Filmmaking involves incorporation of different elements to transform the story script to a live story on the screen. Among the technical elements — sound, lighting and editing — lighting has a special role. In the theatre the audience sees the motion picture accompanied by the synchronized sound track. All visual impressions on the viewer depend on proper lighting arrangements.
Although one can choose from among a variety of lighting kits available in the market, but with some basic understanding, you can also assemble a working light kit using some commonly available and affordable components. From you local hardware store you can buy lights with metallic reflectors that are used in repair workshops. These can be hung anywhere using the attached clips and easily moved. You can use bulbs of desired wattage and color in them.
The other very useful item is extension cords; you must have a good stock of them. You need them almost everywhere but most particularly for lighting. You may also like to have an adjustable, say 3-leg, stand. These may be used to mount lights using clips or for light diffusers. Having a white board to balance white light while filming will be another useful thing to do. These can also be used as reflectors to bounce light on some object.
The final item in your tool kit will be a light diffuser. It is some sort of thin white see-through material. You shine light on this material from one side and the diffused, or shall we say, “spread”, light comes from the other side and shine the object. With this technique the object does not appear too bright or “hot”.
You must keep in mind that light is not always white and it has different colors. Normally you discover it when you begin to use the camera. For instance, if you shoot at night in a room that has tungsten bulbs light, your film will have yellowish tint. Likewise, fluorescent light gives greenish cast. If you are shooting outdoors, the light effect will be blue, particularly if you are shooting in a shade.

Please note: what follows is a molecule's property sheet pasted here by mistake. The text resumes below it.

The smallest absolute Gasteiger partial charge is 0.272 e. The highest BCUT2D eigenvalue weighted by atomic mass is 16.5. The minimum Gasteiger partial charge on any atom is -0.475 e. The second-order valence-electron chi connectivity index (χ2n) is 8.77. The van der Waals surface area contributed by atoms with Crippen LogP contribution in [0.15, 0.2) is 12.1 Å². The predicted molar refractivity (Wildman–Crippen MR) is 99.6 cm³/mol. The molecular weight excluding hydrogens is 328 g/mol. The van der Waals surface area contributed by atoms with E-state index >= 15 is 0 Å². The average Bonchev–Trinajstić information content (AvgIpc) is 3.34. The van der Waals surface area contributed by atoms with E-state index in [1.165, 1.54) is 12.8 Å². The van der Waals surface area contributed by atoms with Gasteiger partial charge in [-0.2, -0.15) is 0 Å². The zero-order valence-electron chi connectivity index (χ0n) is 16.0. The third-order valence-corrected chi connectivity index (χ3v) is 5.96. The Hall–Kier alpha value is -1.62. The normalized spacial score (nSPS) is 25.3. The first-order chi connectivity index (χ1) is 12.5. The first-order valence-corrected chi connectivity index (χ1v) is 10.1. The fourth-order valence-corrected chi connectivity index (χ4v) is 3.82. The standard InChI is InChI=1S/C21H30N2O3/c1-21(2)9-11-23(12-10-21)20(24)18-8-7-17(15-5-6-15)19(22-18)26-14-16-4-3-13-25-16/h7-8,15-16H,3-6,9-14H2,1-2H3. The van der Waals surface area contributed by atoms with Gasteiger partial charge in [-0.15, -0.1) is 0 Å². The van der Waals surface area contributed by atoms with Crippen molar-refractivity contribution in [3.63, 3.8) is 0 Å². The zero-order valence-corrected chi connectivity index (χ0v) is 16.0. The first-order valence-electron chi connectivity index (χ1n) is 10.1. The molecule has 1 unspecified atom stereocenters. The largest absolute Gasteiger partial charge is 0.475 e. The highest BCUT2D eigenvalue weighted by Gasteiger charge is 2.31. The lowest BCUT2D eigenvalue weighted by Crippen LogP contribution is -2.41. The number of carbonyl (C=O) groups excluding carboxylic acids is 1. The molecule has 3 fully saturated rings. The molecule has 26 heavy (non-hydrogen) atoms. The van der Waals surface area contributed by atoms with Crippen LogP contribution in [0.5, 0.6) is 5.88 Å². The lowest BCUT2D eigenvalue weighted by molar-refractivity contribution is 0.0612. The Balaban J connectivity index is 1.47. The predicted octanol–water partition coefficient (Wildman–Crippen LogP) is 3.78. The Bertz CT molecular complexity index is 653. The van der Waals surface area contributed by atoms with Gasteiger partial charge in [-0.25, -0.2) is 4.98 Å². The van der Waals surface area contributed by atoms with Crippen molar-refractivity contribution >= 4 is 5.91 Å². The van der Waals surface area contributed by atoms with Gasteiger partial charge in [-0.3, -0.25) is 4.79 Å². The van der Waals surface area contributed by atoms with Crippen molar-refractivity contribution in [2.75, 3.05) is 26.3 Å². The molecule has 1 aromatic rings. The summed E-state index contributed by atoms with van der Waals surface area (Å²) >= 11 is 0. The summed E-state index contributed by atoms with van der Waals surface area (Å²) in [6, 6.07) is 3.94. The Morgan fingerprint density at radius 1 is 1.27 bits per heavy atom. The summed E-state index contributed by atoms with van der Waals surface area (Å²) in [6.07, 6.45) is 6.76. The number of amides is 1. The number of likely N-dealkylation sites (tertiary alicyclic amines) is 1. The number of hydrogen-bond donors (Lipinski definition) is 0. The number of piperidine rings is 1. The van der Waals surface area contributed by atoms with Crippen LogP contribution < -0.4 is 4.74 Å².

If you want an impressive natural light effect, shoot just when the sun is about to set. The light at this time gives a wonderful Carmel colored glow. However, you only have few minutes to complete your shot before the sun sets. Still, if you are smart and keep everything ready, you can take great shots. You may want to use this time for your filming activities, particularly during late part of the spring or in summer months of the year.
You may also like to learn the basic 3 point standard lighting set up which is the standard technique employed by professional camera man and photographers. As the name suggests, you use three lights for different purposes: the first or main light shines the object; the second light erases the shadow of the first light; and a third light is used behind the object for adding dimension on the the object. You adjust the lights until you get the desired result you want. This basic three-point light technique is used extensively in different variations. So, you may want to practice with this technique and see for yourself how it works.
Natural light is always better. Keep in mind that light at noon is a bit too harsh and causes shadows under the nose and eyes of the object giving them appearance of being tired. To offset this undesirable effect, you will need to set up lights on the ground down below. But then it creates another undesirable effect — ghostlike appearances used in suspense movies which is something that you may not want in your shot.
Well, this is just a pep talk on importance of lighting in the filmmaking. Better enlighten yourself on lighting by taking some production classes to get hands on training.